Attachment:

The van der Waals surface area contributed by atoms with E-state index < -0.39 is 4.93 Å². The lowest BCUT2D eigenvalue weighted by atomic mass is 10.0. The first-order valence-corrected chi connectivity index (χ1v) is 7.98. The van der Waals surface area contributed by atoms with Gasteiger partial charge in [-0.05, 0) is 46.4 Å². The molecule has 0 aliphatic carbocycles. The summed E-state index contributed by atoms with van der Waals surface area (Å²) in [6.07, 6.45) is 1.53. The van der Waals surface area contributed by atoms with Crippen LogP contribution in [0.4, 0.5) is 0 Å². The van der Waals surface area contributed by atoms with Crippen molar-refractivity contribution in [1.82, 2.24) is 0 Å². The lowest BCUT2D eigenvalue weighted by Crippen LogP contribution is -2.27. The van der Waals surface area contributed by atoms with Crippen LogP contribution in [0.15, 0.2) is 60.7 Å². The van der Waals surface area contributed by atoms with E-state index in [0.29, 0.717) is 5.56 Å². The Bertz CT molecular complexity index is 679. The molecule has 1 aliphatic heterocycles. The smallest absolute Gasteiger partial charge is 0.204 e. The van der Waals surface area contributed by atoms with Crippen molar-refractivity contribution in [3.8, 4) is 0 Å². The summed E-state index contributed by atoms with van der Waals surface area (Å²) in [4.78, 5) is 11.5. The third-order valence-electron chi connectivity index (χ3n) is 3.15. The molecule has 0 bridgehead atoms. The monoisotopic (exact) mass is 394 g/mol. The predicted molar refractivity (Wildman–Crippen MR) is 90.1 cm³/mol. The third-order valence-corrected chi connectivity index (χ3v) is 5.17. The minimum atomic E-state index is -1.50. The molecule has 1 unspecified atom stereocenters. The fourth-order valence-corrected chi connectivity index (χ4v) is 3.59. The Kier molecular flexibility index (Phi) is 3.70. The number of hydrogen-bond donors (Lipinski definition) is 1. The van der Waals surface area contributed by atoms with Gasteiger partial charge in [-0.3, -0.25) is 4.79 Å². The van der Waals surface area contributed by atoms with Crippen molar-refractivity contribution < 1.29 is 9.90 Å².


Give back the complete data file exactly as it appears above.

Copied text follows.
The van der Waals surface area contributed by atoms with E-state index < -0.39 is 4.93 Å². The lowest BCUT2D eigenvalue weighted by atomic mass is 10.0. The first-order valence-corrected chi connectivity index (χ1v) is 7.98. The van der Waals surface area contributed by atoms with Gasteiger partial charge in [-0.05, 0) is 46.4 Å². The molecule has 0 aliphatic carbocycles. The summed E-state index contributed by atoms with van der Waals surface area (Å²) in [6.07, 6.45) is 1.53. The van der Waals surface area contributed by atoms with Crippen LogP contribution in [0.4, 0.5) is 0 Å². The van der Waals surface area contributed by atoms with Crippen molar-refractivity contribution in [1.82, 2.24) is 0 Å². The lowest BCUT2D eigenvalue weighted by Crippen LogP contribution is -2.27. The van der Waals surface area contributed by atoms with Crippen LogP contribution in [0.15, 0.2) is 60.7 Å². The van der Waals surface area contributed by atoms with E-state index in [0.29, 0.717) is 5.56 Å². The Bertz CT molecular complexity index is 679. The molecule has 1 aliphatic heterocycles. The smallest absolute Gasteiger partial charge is 0.204 e. The van der Waals surface area contributed by atoms with Crippen molar-refractivity contribution in [3.8, 4) is 0 Å². The summed E-state index contributed by atoms with van der Waals surface area (Å²) in [4.78, 5) is 11.5. The third-order valence-electron chi connectivity index (χ3n) is 3.15. The molecule has 0 bridgehead atoms. The monoisotopic (exact) mass is 394 g/mol. The predicted molar refractivity (Wildman–Crippen MR) is 90.1 cm³/mol. The third-order valence-corrected chi connectivity index (χ3v) is 5.17. The minimum atomic E-state index is -1.50. The molecule has 1 unspecified atom stereocenters. The fourth-order valence-corrected chi connectivity index (χ4v) is 3.59. The Kier molecular flexibility index (Phi) is 3.70. The number of hydrogen-bond donors (Lipinski definition) is 1. The van der Waals surface area contributed by atoms with Gasteiger partial charge in [-0.3, -0.25) is 4.79 Å². The van der Waals surface area contributed by atoms with Crippen molar-refractivity contribution < 1.29 is 9.90 Å².